Police reports are not evidence

Records, reports, statements, or data compilations, in any form, of public offices or agencies, setting forth…matters observed pursuant to duty imposed by law as to which matters there was a duty to report, excluding, however, in criminal cases matters observed by police officers and other law enforcement personnel.

In other words, police reports are not admissible in criminal cases. But why? That was the question addressed by Judge Posner in his recent opinion in United States v. Hatfield, 2010 WL 114930 (7th Cir. 2010), although his analysis was irrelevant to his conclusion.

That left the Seventh Circuit with the question of why police reports are inadmissible in criminal cases. The court noted that

“The apparent concern of the drafters [of the exception in Rule 803(8)(B)] was that use of records in criminal cases would cause ‘almost certain collision with confrontation rights.’"…And during floor debates on the rule, "concern was expressed that [without the exception, Rule 803(8)] would allow the introduction against the accused of a police officer’s report without producing the officer as a witness subject to cross-examination."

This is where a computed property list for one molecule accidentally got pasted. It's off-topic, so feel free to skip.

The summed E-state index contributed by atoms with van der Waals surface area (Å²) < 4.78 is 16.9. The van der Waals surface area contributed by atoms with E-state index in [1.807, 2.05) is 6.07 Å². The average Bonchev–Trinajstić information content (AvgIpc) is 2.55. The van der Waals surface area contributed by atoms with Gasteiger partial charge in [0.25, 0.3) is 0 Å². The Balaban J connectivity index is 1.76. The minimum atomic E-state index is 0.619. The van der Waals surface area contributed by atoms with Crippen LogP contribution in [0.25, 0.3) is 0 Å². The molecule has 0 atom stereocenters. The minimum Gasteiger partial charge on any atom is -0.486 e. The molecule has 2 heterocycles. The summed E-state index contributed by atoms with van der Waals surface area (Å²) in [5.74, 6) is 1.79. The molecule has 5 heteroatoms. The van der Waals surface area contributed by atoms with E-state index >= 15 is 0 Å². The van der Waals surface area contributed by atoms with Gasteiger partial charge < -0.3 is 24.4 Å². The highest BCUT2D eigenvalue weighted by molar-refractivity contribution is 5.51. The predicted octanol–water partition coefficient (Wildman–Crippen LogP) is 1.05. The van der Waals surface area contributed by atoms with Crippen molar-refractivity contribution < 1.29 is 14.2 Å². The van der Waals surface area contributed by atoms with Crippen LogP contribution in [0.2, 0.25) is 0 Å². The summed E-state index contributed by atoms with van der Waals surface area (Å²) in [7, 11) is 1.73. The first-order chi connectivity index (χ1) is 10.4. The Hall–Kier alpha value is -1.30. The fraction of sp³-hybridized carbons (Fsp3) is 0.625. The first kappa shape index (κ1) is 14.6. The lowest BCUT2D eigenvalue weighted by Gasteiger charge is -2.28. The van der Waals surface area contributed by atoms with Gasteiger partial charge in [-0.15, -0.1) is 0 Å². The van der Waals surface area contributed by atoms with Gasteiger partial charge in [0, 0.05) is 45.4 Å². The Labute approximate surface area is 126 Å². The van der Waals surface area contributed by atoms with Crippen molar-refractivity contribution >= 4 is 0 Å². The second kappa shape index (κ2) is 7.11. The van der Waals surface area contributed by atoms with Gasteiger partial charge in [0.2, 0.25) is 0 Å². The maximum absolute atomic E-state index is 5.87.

If this were the only concern, the prosecution might not have faced a problem on remand because

[t]he police officer who had signed the criminal complaint in that case testified at the trial of the present case about the proceedings in that other case, including the allegations in the complaint that he had drafted. So he was available for cross-examination.

The problem for the prosecution, though, was that this was not the only concern. Instead,

there is more to the exception than a concern with unavailability of cross-examination. There is also a concern that reports by law enforcers are less reliable than reports by other public officials because of law enforcers’ adversary relation to a defendant against whom the records are sought to be used.

How nice of Judge Posner to remind us that police reports can in fact be biased because of a conflict of interest.  Thanks to Prof. Colin Miller for this.

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